BOXING Day 2004 is remembered by many of us with great sorrow.
It was the day a giant wave struck from out of the blue, ravaging coastal communities across 13 countries, seven of them in Asia.
Over 226,000 people died, most of them from Indonesia, Sri Lanka, India, Thailand, Malaysia, Myanmar, Somalia and the Maldives.
The destruction unleashed by the ocean's fury also left many homeless, cut off from families and loved ones, lost and forlorn.
The scale of the devastation, however, galvanised countries around the region into action, and summoned a collaborative global effort to rescue, and rebuild, the communities that had been devastated.
Former United States president Bill Clinton, who was designated the United Nations envoy for the tsunami recovery, pledged then a collective effort to "build it better" , and uplift the lives of those so badly hit.
Ten years on, we at The Straits Times thought it would be fitting to revisit the areas that had been affected, not only to recount what had happened, but also to see if indeed the promise to help rebuild communities and lives had been delivered on.
We also wanted to ponder the lessons that might have been learnt from the traumatic experience.
Rather than doing this alone, we thought it would be more meaningful to work together on this project with our partners in the Asia News Network, a grouping of Asian newspapers.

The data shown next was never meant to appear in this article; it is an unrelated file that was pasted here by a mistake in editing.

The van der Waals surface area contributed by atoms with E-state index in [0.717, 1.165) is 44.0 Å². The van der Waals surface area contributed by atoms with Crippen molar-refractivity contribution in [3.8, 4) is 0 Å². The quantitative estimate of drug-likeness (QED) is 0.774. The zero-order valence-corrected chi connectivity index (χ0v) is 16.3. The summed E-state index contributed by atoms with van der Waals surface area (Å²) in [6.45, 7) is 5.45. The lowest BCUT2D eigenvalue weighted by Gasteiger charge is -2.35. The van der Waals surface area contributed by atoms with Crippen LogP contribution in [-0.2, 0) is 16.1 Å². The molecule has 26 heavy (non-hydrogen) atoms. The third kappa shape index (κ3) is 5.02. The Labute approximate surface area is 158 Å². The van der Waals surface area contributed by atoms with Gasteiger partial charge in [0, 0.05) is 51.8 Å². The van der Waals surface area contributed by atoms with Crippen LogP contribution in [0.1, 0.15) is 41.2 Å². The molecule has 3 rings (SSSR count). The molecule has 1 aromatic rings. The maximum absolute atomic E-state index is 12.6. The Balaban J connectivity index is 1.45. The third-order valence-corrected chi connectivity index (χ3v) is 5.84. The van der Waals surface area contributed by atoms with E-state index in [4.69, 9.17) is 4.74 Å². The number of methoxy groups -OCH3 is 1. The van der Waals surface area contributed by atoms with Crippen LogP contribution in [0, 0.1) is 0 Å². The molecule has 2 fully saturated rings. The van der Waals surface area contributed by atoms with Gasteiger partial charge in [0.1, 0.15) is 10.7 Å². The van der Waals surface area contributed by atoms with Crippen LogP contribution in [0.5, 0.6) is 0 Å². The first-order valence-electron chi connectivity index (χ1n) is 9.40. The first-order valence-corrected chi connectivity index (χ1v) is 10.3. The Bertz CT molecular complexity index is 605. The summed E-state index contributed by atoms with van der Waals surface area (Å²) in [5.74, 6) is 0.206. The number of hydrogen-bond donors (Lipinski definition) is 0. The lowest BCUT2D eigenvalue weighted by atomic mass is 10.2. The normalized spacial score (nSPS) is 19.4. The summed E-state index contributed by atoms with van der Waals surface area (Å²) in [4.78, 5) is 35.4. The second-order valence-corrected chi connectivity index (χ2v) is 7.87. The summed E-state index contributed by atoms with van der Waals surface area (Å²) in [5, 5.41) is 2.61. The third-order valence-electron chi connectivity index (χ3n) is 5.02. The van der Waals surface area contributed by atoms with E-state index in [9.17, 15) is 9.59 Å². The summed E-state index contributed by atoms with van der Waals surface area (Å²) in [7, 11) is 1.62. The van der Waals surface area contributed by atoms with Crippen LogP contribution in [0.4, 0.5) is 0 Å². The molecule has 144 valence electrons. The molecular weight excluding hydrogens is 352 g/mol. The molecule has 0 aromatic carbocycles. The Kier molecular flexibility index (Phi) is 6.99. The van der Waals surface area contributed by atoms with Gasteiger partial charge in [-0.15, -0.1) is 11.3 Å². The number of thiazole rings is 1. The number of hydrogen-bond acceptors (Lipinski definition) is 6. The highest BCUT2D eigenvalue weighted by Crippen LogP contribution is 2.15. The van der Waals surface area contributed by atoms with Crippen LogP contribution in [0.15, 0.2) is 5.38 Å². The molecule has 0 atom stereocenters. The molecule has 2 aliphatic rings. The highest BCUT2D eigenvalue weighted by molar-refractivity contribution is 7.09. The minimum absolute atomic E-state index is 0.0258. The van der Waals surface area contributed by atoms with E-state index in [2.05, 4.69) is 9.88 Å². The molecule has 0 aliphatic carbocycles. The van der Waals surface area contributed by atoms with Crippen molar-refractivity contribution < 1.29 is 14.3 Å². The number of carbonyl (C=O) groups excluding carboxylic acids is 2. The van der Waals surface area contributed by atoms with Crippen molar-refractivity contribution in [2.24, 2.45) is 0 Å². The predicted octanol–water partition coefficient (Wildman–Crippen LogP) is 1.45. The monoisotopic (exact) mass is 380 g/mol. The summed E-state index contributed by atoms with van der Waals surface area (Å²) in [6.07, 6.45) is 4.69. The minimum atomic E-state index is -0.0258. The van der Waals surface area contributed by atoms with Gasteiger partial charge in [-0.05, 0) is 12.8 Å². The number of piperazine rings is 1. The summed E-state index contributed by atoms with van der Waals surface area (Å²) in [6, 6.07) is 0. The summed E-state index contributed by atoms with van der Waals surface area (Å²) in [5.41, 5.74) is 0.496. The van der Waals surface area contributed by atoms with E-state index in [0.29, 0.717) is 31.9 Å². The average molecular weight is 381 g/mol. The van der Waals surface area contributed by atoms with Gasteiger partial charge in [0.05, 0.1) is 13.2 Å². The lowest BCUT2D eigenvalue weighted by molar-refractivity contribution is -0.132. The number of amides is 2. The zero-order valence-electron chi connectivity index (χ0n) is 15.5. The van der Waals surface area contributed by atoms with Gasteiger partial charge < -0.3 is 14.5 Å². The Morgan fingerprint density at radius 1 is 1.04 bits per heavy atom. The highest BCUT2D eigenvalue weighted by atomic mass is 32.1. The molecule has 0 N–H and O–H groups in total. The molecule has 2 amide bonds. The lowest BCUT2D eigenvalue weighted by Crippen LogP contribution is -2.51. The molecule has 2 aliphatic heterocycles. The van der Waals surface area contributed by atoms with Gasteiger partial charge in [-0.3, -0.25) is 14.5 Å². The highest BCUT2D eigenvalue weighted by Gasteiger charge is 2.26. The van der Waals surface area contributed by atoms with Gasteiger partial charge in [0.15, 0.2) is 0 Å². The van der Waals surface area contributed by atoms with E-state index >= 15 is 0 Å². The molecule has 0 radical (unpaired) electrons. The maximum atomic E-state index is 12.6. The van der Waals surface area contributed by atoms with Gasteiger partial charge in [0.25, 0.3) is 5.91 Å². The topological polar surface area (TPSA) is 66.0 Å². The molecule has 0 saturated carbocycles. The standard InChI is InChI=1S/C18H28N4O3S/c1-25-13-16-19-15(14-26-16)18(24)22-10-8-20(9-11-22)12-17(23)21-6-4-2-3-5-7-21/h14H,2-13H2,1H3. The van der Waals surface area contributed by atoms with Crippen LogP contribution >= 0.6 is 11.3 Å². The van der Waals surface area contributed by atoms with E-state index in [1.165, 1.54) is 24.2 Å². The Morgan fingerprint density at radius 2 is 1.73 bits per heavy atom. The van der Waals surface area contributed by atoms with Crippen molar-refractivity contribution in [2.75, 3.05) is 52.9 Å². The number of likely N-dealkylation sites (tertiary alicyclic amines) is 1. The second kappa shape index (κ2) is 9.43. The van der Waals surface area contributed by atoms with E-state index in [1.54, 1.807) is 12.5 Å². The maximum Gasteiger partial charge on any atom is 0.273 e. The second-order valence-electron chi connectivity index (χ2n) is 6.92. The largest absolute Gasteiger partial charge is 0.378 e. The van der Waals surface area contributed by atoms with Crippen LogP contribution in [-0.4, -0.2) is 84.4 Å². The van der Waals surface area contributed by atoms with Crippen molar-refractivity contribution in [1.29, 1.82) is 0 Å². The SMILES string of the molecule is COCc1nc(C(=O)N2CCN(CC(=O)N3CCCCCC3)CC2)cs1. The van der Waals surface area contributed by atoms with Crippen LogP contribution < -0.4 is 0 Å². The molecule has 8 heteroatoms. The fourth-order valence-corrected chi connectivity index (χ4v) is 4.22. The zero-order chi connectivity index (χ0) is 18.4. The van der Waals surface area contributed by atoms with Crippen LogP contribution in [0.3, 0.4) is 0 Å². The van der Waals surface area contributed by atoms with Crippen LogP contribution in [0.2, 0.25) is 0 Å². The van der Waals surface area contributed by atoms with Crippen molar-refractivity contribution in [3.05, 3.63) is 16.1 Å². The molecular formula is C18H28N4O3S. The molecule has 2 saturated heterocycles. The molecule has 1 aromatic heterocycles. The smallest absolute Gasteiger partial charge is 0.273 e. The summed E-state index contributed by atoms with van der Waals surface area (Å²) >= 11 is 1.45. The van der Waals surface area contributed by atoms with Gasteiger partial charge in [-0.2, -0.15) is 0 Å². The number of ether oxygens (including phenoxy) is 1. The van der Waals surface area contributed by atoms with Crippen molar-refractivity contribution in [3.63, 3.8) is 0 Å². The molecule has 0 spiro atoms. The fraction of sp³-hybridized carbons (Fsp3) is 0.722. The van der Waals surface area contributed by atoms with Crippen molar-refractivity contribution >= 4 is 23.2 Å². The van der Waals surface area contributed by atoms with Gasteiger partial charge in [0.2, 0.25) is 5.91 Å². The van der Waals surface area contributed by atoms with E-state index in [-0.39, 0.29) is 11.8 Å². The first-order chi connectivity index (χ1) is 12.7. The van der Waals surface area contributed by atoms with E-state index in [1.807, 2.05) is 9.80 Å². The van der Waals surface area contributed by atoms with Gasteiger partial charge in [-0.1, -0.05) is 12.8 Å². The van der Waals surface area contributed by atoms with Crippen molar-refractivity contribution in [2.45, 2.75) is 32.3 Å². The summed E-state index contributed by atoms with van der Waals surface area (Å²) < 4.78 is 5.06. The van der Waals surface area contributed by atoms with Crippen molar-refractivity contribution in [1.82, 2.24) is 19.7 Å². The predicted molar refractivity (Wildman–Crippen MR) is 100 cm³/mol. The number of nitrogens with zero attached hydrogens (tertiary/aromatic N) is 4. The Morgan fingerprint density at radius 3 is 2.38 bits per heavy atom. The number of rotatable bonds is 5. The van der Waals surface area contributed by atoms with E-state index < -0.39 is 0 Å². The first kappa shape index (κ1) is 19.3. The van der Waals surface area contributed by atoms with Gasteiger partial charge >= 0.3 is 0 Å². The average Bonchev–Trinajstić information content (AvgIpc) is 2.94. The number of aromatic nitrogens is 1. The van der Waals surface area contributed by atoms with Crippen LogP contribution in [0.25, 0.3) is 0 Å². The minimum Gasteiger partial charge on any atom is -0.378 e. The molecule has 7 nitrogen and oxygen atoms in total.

Some 50 writers, photographers, designers, artists and editors from The Straits Times in Singapore, The Jakarta Post in Indonesia, The Island in Sri Lanka, The Nation in Thailand and The Star in Malaysia were involved in this multi-media project, which includes reports which will run in our print publications, on our websites, and also a new e-book, specially put together by The Straits Times Digital team.
We went back to some of the worst-affected towns, visited survivors and spoke to relief personnel and volunteers about their experiences.
We also delved into the science of the tsunami and the workings of the early warning systems that were set up to detect the next killer wave.
And we tell you what scientists have to say about the next big tsunami - where and when will it hit.
We hope this effort will be a fitting reminder of that fateful day, Dec 26, 2004, when the world awoke in horror to the devastation that had been unleashed, and also the tremendous coming together of people from all round the wider world to deal with it.
Follow Warren Fernandez on Twitter @theSTeditor